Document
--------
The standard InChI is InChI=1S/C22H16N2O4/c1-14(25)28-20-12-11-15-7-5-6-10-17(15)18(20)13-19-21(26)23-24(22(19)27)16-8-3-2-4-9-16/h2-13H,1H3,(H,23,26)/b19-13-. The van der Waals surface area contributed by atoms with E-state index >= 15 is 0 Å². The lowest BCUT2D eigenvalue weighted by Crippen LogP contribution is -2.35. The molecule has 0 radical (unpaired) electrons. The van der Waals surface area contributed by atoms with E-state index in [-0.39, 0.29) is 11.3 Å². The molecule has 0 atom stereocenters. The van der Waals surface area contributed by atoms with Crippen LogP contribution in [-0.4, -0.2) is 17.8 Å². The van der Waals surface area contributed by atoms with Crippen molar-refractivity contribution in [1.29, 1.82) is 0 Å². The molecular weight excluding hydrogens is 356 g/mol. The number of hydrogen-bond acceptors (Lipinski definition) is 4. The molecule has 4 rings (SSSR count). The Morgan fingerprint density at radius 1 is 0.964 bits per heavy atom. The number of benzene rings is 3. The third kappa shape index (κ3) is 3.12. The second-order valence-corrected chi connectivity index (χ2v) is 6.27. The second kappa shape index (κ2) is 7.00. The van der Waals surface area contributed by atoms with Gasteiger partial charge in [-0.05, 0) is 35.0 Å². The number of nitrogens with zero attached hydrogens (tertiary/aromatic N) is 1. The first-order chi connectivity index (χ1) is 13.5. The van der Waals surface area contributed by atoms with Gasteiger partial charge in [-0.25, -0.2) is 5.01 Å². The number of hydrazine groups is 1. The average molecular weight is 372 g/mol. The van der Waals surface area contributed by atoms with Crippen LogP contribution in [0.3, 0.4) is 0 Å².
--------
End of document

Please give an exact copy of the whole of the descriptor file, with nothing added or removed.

The standard InChI is InChI=1S/C22H16N2O4/c1-14(25)28-20-12-11-15-7-5-6-10-17(15)18(20)13-19-21(26)23-24(22(19)27)16-8-3-2-4-9-16/h2-13H,1H3,(H,23,26)/b19-13-. The van der Waals surface area contributed by atoms with E-state index >= 15 is 0 Å². The lowest BCUT2D eigenvalue weighted by Crippen LogP contribution is -2.35. The molecule has 0 radical (unpaired) electrons. The van der Waals surface area contributed by atoms with E-state index in [-0.39, 0.29) is 11.3 Å². The molecule has 0 atom stereocenters. The van der Waals surface area contributed by atoms with Crippen LogP contribution in [-0.4, -0.2) is 17.8 Å². The van der Waals surface area contributed by atoms with Crippen molar-refractivity contribution in [1.29, 1.82) is 0 Å². The molecular weight excluding hydrogens is 356 g/mol. The number of hydrogen-bond acceptors (Lipinski definition) is 4. The molecule has 4 rings (SSSR count). The Morgan fingerprint density at radius 1 is 0.964 bits per heavy atom. The number of benzene rings is 3. The third kappa shape index (κ3) is 3.12. The second-order valence-corrected chi connectivity index (χ2v) is 6.27. The second kappa shape index (κ2) is 7.00. The van der Waals surface area contributed by atoms with Gasteiger partial charge in [-0.05, 0) is 35.0 Å². The number of nitrogens with zero attached hydrogens (tertiary/aromatic N) is 1. The first-order chi connectivity index (χ1) is 13.5. The van der Waals surface area contributed by atoms with Gasteiger partial charge in [-0.25, -0.2) is 5.01 Å². The number of hydrazine groups is 1. The average molecular weight is 372 g/mol. The van der Waals surface area contributed by atoms with Crippen LogP contribution in [0.3, 0.4) is 0 Å².